The Supreme Court has redefined the UK approach to determining patent infringement. In doing so, it has made the approach more permissive, seeking to align the UK approach with that taken in other European countries.
The Supreme Court has today handed down the reasons for its decision, released last week, that Actavis' pemetrexed products directly infringe Eli Lilly's patents in the UK, France, Italy and Spain.
Eli Lilly's patents claimed, in Swiss form, the use of pemetrexed disodium in combination with vitamin B12 or a pharmaceutical derivative thereof, in therapy for inhibiting tumour growth. Actavis' products involved pemetrexed compounds being used together with vitamin B12 for cancer treatment, but used pemetrexed diacid, pemetrexed ditromethamine or pemetrexed dipotassium instead of pemetrexed disodium. At first instance, Arnold J had held that Actavis' products neither directly nor indirectly infringed Eli Lilly's patents; on appeal the Court of Appeal upheld the finding on direct infringement but held that the patents were indirectly infringed.
Following Article 69(1) of the European Patent Convention 2000 and Article 1 of the Protocol on the Interpretation of article 69 it is clear that the scope of protection provided by a European patent extends beyond the strict, literal meaning of the wording used in the claims. In the UK, the approach to infringement was to interpret the claims in light of the so-called "Improver questions" or "Protocol questions" set out by Lord Hoffmann in Improver Corpn v Remington Consumer Products Ltd  FSR 181 (based on the reasoning of Lord Diplock in Catnic Components Ltd v Hill & Smith Ltd  RPC 183), in light of the subsequent guidance in Kirin-Amgen Inc v Hoechst Marion Roussel Ltd  RPC 9.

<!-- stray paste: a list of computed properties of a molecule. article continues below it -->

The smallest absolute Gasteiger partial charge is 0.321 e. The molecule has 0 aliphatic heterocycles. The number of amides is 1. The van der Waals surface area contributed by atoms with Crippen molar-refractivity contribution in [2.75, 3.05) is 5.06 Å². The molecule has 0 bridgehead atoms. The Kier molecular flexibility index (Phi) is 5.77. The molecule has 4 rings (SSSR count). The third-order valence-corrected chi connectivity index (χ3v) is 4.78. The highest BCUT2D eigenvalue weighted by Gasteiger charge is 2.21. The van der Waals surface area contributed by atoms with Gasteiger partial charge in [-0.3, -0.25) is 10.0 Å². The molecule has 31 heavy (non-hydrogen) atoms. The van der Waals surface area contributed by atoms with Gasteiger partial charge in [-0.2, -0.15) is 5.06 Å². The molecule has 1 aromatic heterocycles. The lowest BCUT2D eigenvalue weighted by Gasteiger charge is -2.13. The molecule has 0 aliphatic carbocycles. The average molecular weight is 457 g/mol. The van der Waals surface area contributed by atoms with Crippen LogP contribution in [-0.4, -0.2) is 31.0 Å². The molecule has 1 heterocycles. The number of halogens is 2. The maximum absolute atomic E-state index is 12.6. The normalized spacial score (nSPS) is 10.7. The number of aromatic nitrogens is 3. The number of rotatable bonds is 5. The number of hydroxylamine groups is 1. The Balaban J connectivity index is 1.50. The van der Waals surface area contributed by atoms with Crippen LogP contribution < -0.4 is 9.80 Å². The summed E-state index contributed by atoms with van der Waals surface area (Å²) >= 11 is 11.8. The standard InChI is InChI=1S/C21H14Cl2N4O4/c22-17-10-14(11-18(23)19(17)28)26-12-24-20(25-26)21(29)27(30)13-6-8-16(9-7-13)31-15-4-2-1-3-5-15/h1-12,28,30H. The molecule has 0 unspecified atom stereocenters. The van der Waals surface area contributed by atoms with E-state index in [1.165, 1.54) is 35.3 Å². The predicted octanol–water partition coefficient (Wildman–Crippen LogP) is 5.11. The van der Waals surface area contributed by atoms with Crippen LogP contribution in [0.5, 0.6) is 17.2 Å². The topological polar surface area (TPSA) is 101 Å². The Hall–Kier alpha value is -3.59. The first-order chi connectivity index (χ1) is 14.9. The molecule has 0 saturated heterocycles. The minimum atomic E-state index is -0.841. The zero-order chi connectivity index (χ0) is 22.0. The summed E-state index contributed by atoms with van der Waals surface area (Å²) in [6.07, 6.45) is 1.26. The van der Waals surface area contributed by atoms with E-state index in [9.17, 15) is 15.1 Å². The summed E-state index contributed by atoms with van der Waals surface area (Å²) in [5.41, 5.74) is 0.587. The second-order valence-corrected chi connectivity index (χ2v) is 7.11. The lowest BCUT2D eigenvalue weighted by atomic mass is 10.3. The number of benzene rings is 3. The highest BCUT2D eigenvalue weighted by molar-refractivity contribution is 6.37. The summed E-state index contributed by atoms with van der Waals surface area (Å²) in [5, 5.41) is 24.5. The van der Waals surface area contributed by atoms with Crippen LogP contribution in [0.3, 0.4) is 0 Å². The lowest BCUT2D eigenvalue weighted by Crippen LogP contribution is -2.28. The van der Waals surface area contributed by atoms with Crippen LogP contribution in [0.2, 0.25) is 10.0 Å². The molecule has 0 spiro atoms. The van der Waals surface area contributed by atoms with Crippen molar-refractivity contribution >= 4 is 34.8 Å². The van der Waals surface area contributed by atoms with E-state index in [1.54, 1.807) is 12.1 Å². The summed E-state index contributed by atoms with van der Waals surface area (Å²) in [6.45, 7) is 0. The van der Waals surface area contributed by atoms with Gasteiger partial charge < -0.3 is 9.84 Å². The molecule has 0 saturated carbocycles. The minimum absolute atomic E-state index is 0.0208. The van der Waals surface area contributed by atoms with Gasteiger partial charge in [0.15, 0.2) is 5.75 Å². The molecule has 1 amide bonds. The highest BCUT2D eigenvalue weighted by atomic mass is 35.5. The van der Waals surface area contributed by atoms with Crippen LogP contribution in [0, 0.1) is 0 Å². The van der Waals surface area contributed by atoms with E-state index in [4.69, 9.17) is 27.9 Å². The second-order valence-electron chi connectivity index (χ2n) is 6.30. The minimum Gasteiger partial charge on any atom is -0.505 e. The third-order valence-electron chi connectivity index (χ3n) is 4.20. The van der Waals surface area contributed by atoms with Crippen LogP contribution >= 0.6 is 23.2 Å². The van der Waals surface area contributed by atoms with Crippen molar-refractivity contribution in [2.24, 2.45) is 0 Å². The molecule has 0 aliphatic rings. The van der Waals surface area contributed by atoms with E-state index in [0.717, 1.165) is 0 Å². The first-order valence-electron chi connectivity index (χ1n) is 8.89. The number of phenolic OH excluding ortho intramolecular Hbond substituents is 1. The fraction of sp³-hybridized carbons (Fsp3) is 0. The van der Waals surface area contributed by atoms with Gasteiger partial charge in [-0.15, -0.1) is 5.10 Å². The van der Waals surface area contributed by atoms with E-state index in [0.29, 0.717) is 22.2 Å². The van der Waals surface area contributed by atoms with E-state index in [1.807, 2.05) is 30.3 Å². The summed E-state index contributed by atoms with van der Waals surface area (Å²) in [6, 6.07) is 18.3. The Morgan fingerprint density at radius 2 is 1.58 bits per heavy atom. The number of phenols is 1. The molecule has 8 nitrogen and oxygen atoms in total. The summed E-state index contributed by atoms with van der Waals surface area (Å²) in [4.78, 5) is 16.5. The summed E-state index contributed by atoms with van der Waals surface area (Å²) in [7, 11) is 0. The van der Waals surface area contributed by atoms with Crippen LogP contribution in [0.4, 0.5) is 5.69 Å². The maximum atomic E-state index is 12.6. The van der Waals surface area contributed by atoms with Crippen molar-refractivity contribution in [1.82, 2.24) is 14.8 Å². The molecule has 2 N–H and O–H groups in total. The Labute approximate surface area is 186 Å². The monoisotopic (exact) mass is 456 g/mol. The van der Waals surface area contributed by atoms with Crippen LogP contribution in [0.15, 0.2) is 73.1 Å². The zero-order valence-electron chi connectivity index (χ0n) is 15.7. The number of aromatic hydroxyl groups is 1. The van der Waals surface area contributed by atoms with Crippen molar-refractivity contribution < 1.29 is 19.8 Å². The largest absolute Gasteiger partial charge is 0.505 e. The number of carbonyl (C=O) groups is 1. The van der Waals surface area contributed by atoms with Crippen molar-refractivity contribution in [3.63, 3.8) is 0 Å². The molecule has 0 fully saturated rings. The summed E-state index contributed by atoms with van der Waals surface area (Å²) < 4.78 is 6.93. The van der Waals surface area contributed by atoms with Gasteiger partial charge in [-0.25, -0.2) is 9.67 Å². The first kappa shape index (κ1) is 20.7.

In today's decision the Supreme Court has held that the question of the interpretation of the claims of a patent is separate from the question of the scope of protection afforded by those claims. Accordingly, a patent claim will be infringed if the infringing product or process either:
- infringes under the normal interpretation of the wording of the claim; or
- although being outside the meaning of the words of the claim, varies from the invention in a way or ways that are immaterial.
This suggests that the doctrine of equivalents under UK law is no longer directly bound by the wording of the claims.
When considering the scope of protection under the second limb, the Supreme Court held that "helpful assistance" was provided by the Improver questions, which it revised as follows:
i. Notwithstanding that it is not within the literal meaning of the relevant claim(s) of the patent, does the variant achieve substantially the same result in substantially the same way as the invention (ie the "inventive concept" revealed by the patent)?
ii. Would it be obvious to the person skilled in the art, reading the patent at the priority date, but knowing that the variant achieves substantially the same result as the invention, that it does so in substantially the same way as the invention?